Cain also shared a perspective from organizational psychologist Adrian Furnham who stated, “if you have talented and motivated people, they should be encouraged to work alone when creativity or efficiency is the highest priority.” What this implies is that the only way to avoid negative group interactions is to promote individualism. Cain further points to recent studies, which “suggest that academic work is increasingly conducted by teams rather than by individuals.” Instructors understand the value and importance of students working together. While individual efforts are needed to produce the initial thoughts and ideas, it is through classroom interactions that these ideas become productive outcomes.  

Collaboration Among Students

The process of collaboration, in any classroom environment, provides students with an opportunity to share beliefs, views, opinions, prior experiences, and knowledge. When students are encouraged to work together they are provided with an opportunity to examine those beliefs, while working with new information and ideas. Collaborative activities provide a new context and way of thinking as students discover alternative solutions, ideas, outcomes, and knowledge. As a cooperative team, students can discuss their similarities and differences, becoming co-creators in the learning process.

Within a traditional or on-ground classroom, students are encouraged to work together or collaborate during discussions, along with group work and learning team assignments. For an online class, discussions are the primary method instructors use to promote collaboration. Melanie Misanchuk and Tiffany Anderson emphasize the importance of these discussions within an online classroom and believe that “without active participation in discussions and other class activities, the learner is not part of the community; indeed, the learner does not even exist.” Collaborative opportunities become even more important in an online environment because students who do not feel connected to their class will likely to become disengaged from the class.

D.I.Y. Collaborative Tools

Class discussions are typically focused on a specific topic or subject. If you are not provided with group assignments and would like to have an opportunity to collaborate with other students, you can create your own collaborative opportunities. In my post, All Online Students Can Benefit from Peer Support, I discussed the development of a study group. The use of a study group an effective collaborative option for students as it helps develop connections based upon course topics. Instead of looking for a general support group, students can create a study group whenever they want to ask questions or exchange ideas.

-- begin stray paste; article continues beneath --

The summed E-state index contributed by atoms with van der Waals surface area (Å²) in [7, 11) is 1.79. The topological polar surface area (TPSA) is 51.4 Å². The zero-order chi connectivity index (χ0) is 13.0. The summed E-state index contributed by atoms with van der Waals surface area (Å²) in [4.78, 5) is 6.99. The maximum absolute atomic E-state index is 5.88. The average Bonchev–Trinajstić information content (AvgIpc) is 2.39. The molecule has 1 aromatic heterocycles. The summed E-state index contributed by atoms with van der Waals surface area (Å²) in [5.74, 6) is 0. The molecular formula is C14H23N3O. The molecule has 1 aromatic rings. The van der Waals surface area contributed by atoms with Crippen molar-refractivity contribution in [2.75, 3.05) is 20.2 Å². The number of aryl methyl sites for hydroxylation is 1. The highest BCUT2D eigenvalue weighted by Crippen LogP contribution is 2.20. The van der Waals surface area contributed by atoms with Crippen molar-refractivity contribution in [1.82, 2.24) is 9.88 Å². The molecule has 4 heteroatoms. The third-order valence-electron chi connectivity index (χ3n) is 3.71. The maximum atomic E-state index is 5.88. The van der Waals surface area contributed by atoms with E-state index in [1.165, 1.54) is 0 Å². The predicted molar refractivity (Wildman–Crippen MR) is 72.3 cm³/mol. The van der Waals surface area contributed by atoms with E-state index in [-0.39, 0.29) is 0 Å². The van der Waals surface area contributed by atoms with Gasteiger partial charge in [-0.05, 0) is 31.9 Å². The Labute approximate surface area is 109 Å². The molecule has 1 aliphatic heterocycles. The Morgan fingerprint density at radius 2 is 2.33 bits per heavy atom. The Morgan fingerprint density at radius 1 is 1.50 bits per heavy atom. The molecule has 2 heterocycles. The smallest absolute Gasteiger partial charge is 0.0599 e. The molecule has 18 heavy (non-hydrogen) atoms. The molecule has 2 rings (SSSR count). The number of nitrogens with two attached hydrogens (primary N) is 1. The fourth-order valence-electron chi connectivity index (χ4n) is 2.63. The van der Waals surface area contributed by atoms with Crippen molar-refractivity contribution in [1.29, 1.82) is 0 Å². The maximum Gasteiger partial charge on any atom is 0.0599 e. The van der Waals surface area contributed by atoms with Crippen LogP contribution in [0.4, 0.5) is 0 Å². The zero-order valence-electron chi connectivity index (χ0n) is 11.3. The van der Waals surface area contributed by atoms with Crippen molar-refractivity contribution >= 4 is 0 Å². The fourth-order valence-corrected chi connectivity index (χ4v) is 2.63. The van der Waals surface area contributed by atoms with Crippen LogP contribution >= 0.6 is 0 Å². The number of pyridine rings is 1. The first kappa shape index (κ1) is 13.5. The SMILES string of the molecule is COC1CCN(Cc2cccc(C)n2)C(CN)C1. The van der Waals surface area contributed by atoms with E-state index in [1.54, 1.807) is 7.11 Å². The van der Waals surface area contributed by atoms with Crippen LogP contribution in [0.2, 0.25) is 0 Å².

Blogs are another effective tool for collaboration. Some of the most common blogging platforms include Posterous (recently acquired by Twitter), Blogger, and WordPress. You can create subject or topic specific content, share it with your classmates, and invite them to provide their comments and feedback. Another similar tool is the use of a wiki, which can be used to create and share projects as a means of collaborating with other students. PBWorks and Wikispaces are both free wiki platforms.   

For a majority of your work as a college student, you will be expected to develop your own thoughts, create meaningful responses, and submit well-crafted assignments. On occasion, you may be asked to work as part of a group and complete an assigned project. Through all of your interactions you are part of a functioning team and this presents an opportunity, either created by your instructor or through the use of your own collaborative tools, to collaborate for the purpose of expanding your thought processes. Any time you want to increase your involvement in the learning process, find a way to collaborate with your classmates. This may enhance your critical thinking skills and increase your productivity, while developing a supportive network.
You can follow Dr. Bruce A. Johnson on Twitter @DrBruceJ and Google+.

Photo ©

Facebook Comments